Just what in the wide world of sports (Slim Pickens reference!) do Selena Roberts and Roopstigo think they are doing? Roberts, the former New York Times and later Sports Illustrated scribe, launched her site on February 4. Her Wiki page denotes her as a “digital entrepreneur”, which I’d take to mean that she is hoping to make this site profitable.

So, if you visit Roopstigo you will see that, today, there is one original written piece on the homepage (“Straight Shooters: Why Women Rule The Rifle Range”, by Pat Jordan, a story that has been begging to be reported, let’s be honest) and five pieces that Roberts (her staff?) have culled from great American newspapers.

One by Blair Kerkoff of The Kansas City Star.

One by Chris Mueller of the Mitchell, S.D., Daily Republic.

One by Steve Hummer and Bill Rankin of The Atlanta Constitution.

One by Shawn Windsor of The Detroit Free Press.

And one, ironically titled “Poaching Disease”, by Rustin Dodd, also of The Kansas City Star.

Roberts is NOT providing links to these papers’ websites. Instead, she has literally cut and pasted the pieces and then placed them on her own site. Yes, she credits the newspaper and authors, but this is like me taking a loaf of bread from Albertson’s and selling it at Kroger.

Selena: You are stealing.

And you’re probably not making any friends among editors and your fellow/former colleagues.

Granted, I used to write at SI, I launched my own site (though I’m not a digital entrepreneur) and I, too, post stories that others have written. However, I ALWAYS provide a link to the publication and the majority of my content here is my own.

Your thoughts?




IT’S ALL HAPPENING! June 21 (MH salutes the MH edition)

Warning: Summer is here but the time is still not right for dancing in the street. It’s dangerous. You may be struck by a motorist. Please exercise caution. Do exercise, though.

Starting Five

1. Try, Try, Try To Understaaaaand: He’s a Magic Man

Jocular, adj., “Given to joking”

Jockular, adj. “Given to obsequious fawning over fellow athletes”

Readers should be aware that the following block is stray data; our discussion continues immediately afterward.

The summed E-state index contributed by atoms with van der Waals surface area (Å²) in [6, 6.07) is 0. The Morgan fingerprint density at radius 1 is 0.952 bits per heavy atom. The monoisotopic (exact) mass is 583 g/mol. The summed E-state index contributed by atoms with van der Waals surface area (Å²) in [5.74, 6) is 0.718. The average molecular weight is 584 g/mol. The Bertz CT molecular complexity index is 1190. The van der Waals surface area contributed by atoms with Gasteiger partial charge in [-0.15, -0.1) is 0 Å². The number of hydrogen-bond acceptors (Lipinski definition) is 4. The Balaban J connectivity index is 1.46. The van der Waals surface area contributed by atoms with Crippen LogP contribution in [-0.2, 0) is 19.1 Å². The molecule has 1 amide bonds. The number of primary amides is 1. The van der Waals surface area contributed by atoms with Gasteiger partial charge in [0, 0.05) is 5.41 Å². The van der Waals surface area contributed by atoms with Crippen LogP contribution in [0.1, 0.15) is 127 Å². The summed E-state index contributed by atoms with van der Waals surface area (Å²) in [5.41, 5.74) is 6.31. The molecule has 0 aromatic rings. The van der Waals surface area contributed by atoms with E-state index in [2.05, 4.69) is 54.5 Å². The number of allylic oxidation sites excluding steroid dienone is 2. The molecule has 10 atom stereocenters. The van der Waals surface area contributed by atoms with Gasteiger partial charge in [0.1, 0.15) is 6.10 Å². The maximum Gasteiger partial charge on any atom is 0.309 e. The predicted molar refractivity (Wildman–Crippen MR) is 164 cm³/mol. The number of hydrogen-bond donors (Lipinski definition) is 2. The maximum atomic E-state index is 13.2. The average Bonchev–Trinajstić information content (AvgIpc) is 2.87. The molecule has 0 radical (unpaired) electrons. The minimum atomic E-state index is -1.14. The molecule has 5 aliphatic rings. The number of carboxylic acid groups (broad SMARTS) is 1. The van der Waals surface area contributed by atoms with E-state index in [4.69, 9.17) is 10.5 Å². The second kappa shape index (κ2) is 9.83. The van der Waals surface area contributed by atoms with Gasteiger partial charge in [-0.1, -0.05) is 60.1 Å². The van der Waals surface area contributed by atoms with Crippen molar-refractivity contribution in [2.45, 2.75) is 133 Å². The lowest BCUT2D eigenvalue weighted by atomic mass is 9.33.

Look…we get it. No one is paying Magic Johnson to be Howard Cosell. And it’s okay if he says, “He don’t.” And of course the man who coached him to four of his five NBA championships, Pat Riley, is now the president of Team Heat. However, at some point during this sublime and memorable NBA Finals, Magic went from being an annoying sideshow to an impossible-to-ignore braying ass.

After Game 6 Magic, in front of his three NBA Countdown-erparts, Michael Wilbon, Jalen Rose and Bill Simmons, declared, “I’ll say it: they (the Spurs) choked.” Curiously enough, two days later on, a site that Simmons founded and of which he is the managing editor, Zach Lowe wrote an astute essay on why such a pronouncement was ludicrous. Lowe never mentioned Magic by name, and Magic probably does not even know what Grantland is. Some day, though, someone may connect  the dots for Magic and inform him that the jovial Simmons was openly disputing his claim.

Last night, after Team Heat won, 95-88, (outstanding effort by LeBron; more later), Magic basically went Jonah Hill-on-Aldous Snow nuts over the team’s two principal figures. He told James, “You are the only guy that can become the greatest to ever play this game” and then later told Wade, “You are the most unselfish person on the face of this Earth.”

Whether that latter pronouncement is related to the fact that Wade pays his ex-wife $25,000 monthly in alimony was left unsaid.

And, because Magic’s legacy as a player is so deservedly respected, no one on set has the gumption to confront him on his forays into (into? “beyond”) hyperbole.